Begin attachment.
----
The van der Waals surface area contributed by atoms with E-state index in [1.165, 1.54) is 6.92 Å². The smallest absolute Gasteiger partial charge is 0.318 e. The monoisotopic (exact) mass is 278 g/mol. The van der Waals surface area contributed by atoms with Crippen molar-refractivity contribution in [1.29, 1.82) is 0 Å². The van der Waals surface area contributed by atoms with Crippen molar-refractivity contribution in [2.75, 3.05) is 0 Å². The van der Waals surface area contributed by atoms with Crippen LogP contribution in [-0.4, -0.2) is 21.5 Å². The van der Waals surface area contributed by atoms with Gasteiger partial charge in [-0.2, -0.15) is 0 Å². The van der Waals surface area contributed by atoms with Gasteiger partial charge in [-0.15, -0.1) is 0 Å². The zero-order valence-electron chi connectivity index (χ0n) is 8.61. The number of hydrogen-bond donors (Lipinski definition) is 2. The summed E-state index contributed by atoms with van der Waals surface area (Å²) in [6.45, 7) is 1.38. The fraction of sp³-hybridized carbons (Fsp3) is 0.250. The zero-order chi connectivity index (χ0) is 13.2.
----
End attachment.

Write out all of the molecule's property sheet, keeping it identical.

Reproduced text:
The van der Waals surface area contributed by atoms with E-state index in [1.165, 1.54) is 6.92 Å². The smallest absolute Gasteiger partial charge is 0.318 e. The monoisotopic (exact) mass is 278 g/mol. The van der Waals surface area contributed by atoms with Crippen molar-refractivity contribution in [1.29, 1.82) is 0 Å². The van der Waals surface area contributed by atoms with Crippen molar-refractivity contribution in [2.75, 3.05) is 0 Å². The van der Waals surface area contributed by atoms with Crippen LogP contribution in [-0.4, -0.2) is 21.5 Å². The van der Waals surface area contributed by atoms with Gasteiger partial charge in [-0.2, -0.15) is 0 Å². The van der Waals surface area contributed by atoms with Gasteiger partial charge in [-0.15, -0.1) is 0 Å². The zero-order valence-electron chi connectivity index (χ0n) is 8.61. The number of hydrogen-bond donors (Lipinski definition) is 2. The summed E-state index contributed by atoms with van der Waals surface area (Å²) in [6.45, 7) is 1.38. The fraction of sp³-hybridized carbons (Fsp3) is 0.250. The zero-order chi connectivity index (χ0) is 13.2.